A man who claims he suffered hip fractures after taking Prevacid® will be allowed to proceed with a Prevacid® lawsuit against the makers of the popular heartburn drug. On October 19, 2012, a federal judge in Pennsylvania refused to dismiss David Tatum’s Prevacid® lawsuit, and also let stand his demand for punitive damages. Mr. Tatum is being represented by the national consumer protection law firm Gilman Law LLP.
About the Defective Drug Prevacid Lawsuit
Prevacid® belongs to a class of medications known as proton pump inhibitors, and is approved to treat gastroesophageal reflux disease (GERD), heartburn and other related conditions. According to his lawsuit, Mr. Tatum used Prevacid® starting in May 2006 through May 2010. In May 2010, he experienced severe hip pain, particularly in his left hip. Ultimately, Mr. Tatum was diagnosed with Stage 3 Avascular Necrosis of the left hip. As a result of the damage to his hip, the Plaintiff was forced to undergo total hip replacement surgery. The lawsuit claims that Mr. Tatum’s hip injury was the result of his use of Prevacid®, and further alleges that due to his use of Prevacid®, he has suffered and will continue to suffer severe and permanent injuries, including weakened and brittle bones, as well as multiple fractures. Mr. Tatum claims he had no history of hip pain prior to taking Prevacid®, and accuses Takeda Pharmaceuticals and Abbott Laboratories of concealing Prevacid’s risks.
Takeda and Abbott had filed a motion seeking dismissal of most of Mr. Tatum’s allegations, as well as his demand for punitive damages. But in an Order dated October 19, U.S. District Judge Jan Dubois of the Eastern District of Pennsylvania refused to dismiss claims of negligent misrepresentation, breach of warranty, strict product liability for manufacturing defect, fraudulent concealment and unfair trade practices. The Judge also let stand Mr. Tatum’s punitive damage demand.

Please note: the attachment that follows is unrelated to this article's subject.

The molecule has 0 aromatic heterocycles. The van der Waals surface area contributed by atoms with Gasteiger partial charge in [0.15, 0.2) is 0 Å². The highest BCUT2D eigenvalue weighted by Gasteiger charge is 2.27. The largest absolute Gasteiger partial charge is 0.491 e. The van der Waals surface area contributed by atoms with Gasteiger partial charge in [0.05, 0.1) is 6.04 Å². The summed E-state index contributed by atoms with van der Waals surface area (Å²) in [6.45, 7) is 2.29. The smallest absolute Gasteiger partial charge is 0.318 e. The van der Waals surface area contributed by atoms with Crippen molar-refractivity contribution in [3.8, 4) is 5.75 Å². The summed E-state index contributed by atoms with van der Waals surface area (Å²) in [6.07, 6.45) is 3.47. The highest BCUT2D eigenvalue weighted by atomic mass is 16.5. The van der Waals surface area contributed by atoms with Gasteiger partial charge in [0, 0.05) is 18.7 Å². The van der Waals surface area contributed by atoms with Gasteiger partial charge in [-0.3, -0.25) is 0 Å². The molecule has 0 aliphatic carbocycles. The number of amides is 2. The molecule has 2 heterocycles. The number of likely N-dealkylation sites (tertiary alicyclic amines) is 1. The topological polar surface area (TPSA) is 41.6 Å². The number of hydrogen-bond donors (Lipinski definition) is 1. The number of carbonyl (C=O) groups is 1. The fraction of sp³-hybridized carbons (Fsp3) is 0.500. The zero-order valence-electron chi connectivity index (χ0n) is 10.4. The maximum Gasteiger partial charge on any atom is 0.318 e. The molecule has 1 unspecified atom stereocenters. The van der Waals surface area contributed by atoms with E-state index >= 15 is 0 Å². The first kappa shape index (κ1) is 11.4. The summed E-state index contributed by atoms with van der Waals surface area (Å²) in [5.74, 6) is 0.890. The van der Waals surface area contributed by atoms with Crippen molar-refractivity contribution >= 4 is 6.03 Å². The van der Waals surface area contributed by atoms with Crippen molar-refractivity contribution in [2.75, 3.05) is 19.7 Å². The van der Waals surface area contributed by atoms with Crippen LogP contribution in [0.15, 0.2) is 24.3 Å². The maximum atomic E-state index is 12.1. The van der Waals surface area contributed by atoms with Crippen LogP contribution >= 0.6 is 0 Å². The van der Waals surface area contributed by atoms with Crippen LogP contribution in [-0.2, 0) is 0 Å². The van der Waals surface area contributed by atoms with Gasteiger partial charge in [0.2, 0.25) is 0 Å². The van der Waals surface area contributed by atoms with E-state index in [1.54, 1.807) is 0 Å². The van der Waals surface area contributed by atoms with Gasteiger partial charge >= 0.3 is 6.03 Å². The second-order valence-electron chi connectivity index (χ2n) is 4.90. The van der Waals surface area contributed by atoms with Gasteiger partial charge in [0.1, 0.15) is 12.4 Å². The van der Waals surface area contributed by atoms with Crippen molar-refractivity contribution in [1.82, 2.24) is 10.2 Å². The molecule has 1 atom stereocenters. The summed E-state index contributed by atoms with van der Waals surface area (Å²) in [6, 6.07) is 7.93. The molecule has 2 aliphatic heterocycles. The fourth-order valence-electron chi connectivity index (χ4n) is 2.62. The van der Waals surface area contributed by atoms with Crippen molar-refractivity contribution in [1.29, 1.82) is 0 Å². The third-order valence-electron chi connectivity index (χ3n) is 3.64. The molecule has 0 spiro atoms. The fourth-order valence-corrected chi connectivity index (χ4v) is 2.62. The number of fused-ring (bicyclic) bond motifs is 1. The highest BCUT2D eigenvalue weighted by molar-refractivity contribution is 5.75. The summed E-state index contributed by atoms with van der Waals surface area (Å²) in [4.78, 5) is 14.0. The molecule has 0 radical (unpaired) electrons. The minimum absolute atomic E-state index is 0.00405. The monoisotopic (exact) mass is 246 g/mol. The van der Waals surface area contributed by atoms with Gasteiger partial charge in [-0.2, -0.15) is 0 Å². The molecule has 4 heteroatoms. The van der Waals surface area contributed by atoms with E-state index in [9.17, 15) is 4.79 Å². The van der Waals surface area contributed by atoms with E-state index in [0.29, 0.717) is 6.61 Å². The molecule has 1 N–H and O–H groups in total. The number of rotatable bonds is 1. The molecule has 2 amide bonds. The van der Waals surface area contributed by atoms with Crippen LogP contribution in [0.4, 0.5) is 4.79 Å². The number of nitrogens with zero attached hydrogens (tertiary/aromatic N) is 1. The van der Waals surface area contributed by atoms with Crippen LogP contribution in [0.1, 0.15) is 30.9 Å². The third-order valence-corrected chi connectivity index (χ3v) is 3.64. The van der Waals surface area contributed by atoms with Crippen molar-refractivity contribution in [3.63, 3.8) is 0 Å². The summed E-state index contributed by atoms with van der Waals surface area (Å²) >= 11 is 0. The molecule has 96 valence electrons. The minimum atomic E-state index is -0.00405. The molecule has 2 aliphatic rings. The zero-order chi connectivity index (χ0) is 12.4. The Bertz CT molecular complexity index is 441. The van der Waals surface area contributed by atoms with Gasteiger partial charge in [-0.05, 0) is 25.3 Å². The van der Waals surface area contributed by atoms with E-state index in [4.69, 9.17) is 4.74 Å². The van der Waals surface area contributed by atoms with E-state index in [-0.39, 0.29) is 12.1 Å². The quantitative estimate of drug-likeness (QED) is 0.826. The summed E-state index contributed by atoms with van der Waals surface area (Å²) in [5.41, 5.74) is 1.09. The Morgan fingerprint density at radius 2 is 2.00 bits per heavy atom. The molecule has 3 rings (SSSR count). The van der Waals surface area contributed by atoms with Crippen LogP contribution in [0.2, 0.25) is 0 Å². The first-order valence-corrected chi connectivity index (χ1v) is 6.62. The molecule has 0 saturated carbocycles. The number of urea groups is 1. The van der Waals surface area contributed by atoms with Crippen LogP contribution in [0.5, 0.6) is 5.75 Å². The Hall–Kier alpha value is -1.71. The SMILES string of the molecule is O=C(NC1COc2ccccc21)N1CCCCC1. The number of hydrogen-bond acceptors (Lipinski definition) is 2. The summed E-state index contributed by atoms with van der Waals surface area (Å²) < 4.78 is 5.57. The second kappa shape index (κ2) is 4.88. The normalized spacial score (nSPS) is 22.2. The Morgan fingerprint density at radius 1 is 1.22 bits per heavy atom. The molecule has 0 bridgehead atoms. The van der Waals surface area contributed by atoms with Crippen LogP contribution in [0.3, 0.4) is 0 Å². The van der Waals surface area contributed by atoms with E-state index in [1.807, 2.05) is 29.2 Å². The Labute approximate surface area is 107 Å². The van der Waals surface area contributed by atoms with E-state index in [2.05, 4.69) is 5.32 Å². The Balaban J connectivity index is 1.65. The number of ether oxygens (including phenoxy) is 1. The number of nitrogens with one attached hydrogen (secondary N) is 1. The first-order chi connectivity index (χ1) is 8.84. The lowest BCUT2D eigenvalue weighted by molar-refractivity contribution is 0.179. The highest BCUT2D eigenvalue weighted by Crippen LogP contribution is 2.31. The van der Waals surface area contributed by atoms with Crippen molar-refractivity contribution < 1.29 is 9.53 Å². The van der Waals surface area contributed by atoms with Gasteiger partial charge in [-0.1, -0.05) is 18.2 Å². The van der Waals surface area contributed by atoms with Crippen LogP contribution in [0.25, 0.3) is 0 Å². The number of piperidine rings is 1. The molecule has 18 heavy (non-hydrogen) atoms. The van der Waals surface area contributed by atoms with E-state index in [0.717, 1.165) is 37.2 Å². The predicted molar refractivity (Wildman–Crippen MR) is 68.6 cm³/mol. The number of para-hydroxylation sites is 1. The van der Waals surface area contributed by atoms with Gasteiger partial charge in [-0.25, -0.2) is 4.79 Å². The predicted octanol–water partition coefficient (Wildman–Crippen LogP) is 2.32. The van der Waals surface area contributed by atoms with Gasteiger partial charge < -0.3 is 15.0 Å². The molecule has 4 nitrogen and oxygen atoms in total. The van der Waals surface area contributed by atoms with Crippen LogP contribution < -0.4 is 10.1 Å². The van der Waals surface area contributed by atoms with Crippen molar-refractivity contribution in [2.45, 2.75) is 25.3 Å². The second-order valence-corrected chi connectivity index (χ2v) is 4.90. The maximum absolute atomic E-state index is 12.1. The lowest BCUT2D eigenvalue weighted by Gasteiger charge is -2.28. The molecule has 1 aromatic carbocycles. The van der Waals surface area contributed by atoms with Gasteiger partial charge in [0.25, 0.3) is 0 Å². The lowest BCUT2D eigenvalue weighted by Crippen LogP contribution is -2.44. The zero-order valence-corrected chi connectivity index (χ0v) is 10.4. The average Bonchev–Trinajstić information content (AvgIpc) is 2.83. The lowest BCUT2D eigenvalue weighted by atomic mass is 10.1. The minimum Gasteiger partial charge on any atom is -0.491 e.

Prevacid® Side Effects and Other Problems with Prevacid®
Prevacid® belongs to a class of medications known as proton pump inhibitors, and is approved to treat gastroesophageal reflux disease (GERD), heartburn and other related conditions. It does this by reducing the amount of acid in the stomach. In 2010, the U.S. Food & Drug Administration (FDA) warned that taking proton pump inhibitors, like Prevacid®, in high doses or for longer than one year could increase the risk for fractures of the hip, wrist or spine. The warning was issued after the FDA reviewed six studies that had linked the use of proton pump inhibitors to fractures. Most of the increased fracture risk was seen in people over age 50, the FDA said.
Other research has linked proton pump inhibitors like Prevacid® to an increased risk of birth defects when they are taken by pregnant women. According to a study published by the University of Pennsylvania in 2010, Prevacid® use during the early stages of pregnancy was associated with a doubling in the risk of newborn cardiac birth defects. Birth defects seen in the study included ventral septal defects (VSD), atrial septal defects (ASD), holes in a heart chamber, hypoplastic left heart syndrome, Tetralogy of Fallot and cortication of the aorta. Another study published that same year in The New England Journal of Medicine found a 39 percent increased risk in birth defects for children whose mother took proton pump inhibitors 4 weeks prior to pregnancy.
How to get Legal Help for Prevacid® Injuries
Gilman Law LLP is still offering free legal consultations to Prevacid® users who suffered bone fractures, or who believe Prevacid caused their child’s birth defect. To ensure the statute of limitations on their claim does not run out, potential plaintiffs should contact the firm immediately. Once the statute of limitations expires, Prevacid victims who haven’t filed suit will be unable to recover damages for their injuries. Free Prevacid® lawsuit consultations are available by filling out the form on this page, or calling Toll Free at 1-888-252-0048.